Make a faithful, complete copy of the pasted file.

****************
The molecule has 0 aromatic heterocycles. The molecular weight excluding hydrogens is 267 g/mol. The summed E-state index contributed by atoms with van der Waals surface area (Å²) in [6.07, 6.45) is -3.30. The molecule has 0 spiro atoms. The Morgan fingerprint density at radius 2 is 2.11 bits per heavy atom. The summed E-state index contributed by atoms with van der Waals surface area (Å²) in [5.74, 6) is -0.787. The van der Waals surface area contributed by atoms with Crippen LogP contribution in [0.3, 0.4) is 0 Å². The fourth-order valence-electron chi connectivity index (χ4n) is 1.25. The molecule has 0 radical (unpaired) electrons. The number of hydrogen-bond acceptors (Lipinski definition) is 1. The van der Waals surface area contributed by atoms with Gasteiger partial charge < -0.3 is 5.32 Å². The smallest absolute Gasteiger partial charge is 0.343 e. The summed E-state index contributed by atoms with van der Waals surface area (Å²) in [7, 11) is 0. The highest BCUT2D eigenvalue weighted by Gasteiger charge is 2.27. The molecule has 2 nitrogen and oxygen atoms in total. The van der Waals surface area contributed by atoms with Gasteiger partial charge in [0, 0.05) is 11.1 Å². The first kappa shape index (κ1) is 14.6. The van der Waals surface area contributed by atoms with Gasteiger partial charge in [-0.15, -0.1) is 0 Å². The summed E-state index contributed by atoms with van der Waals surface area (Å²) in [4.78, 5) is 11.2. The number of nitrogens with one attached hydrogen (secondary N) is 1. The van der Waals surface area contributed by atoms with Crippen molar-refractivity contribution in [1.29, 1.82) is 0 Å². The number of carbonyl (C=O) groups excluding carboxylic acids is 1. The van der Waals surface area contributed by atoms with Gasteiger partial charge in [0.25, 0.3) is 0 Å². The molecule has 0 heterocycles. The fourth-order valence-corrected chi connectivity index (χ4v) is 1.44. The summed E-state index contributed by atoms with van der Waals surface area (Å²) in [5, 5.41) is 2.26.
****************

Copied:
The molecule has 0 aromatic heterocycles. The molecular weight excluding hydrogens is 267 g/mol. The summed E-state index contributed by atoms with van der Waals surface area (Å²) in [6.07, 6.45) is -3.30. The molecule has 0 spiro atoms. The Morgan fingerprint density at radius 2 is 2.11 bits per heavy atom. The summed E-state index contributed by atoms with van der Waals surface area (Å²) in [5.74, 6) is -0.787. The van der Waals surface area contributed by atoms with Crippen LogP contribution in [0.3, 0.4) is 0 Å². The fourth-order valence-electron chi connectivity index (χ4n) is 1.25. The molecule has 0 radical (unpaired) electrons. The number of hydrogen-bond acceptors (Lipinski definition) is 1. The van der Waals surface area contributed by atoms with Gasteiger partial charge < -0.3 is 5.32 Å². The smallest absolute Gasteiger partial charge is 0.343 e. The summed E-state index contributed by atoms with van der Waals surface area (Å²) in [7, 11) is 0. The highest BCUT2D eigenvalue weighted by Gasteiger charge is 2.27. The molecule has 2 nitrogen and oxygen atoms in total. The van der Waals surface area contributed by atoms with Gasteiger partial charge in [0, 0.05) is 11.1 Å². The first kappa shape index (κ1) is 14.6. The van der Waals surface area contributed by atoms with Gasteiger partial charge in [-0.15, -0.1) is 0 Å². The summed E-state index contributed by atoms with van der Waals surface area (Å²) in [4.78, 5) is 11.2. The number of nitrogens with one attached hydrogen (secondary N) is 1. The van der Waals surface area contributed by atoms with Crippen molar-refractivity contribution in [1.29, 1.82) is 0 Å². The number of carbonyl (C=O) groups excluding carboxylic acids is 1. The van der Waals surface area contributed by atoms with Gasteiger partial charge in [0.25, 0.3) is 0 Å². The molecule has 0 heterocycles. The fourth-order valence-corrected chi connectivity index (χ4v) is 1.44. The summed E-state index contributed by atoms with van der Waals surface area (Å²) in [5, 5.41) is 2.26.